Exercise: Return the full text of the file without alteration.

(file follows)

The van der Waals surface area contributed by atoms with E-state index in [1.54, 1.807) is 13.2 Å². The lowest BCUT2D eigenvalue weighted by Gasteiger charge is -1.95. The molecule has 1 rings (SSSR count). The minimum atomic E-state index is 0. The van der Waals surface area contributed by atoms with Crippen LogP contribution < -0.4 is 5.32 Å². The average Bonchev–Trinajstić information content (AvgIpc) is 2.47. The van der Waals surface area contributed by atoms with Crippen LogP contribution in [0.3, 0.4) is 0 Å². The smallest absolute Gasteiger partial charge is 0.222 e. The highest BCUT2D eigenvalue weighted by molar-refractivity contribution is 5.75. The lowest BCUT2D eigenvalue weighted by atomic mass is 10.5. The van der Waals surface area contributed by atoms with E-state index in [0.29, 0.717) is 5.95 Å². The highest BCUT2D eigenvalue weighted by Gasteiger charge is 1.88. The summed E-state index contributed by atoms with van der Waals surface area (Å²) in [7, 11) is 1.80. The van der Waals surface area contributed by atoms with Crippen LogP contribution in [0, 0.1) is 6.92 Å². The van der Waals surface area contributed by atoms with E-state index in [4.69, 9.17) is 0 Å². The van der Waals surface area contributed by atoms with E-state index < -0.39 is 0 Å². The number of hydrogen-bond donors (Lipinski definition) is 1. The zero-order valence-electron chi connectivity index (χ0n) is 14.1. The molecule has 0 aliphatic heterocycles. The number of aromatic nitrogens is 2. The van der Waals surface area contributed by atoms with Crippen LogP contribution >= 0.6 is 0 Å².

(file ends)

The van der Waals surface area contributed by atoms with E-state index in [1.54, 1.807) is 13.2 Å². The lowest BCUT2D eigenvalue weighted by Gasteiger charge is -1.95. The molecule has 1 rings (SSSR count). The minimum atomic E-state index is 0. The van der Waals surface area contributed by atoms with Crippen LogP contribution < -0.4 is 5.32 Å². The average Bonchev–Trinajstić information content (AvgIpc) is 2.47. The van der Waals surface area contributed by atoms with Crippen LogP contribution in [0.3, 0.4) is 0 Å². The smallest absolute Gasteiger partial charge is 0.222 e. The highest BCUT2D eigenvalue weighted by molar-refractivity contribution is 5.75. The lowest BCUT2D eigenvalue weighted by atomic mass is 10.5. The van der Waals surface area contributed by atoms with E-state index in [0.29, 0.717) is 5.95 Å². The highest BCUT2D eigenvalue weighted by Gasteiger charge is 1.88. The summed E-state index contributed by atoms with van der Waals surface area (Å²) in [7, 11) is 1.80. The van der Waals surface area contributed by atoms with Crippen LogP contribution in [0, 0.1) is 6.92 Å². The van der Waals surface area contributed by atoms with E-state index in [4.69, 9.17) is 0 Å². The van der Waals surface area contributed by atoms with E-state index < -0.39 is 0 Å². The number of hydrogen-bond donors (Lipinski definition) is 1. The zero-order valence-electron chi connectivity index (χ0n) is 14.1. The molecule has 0 aliphatic heterocycles. The number of aromatic nitrogens is 2. The van der Waals surface area contributed by atoms with Crippen LogP contribution >= 0.6 is 0 Å².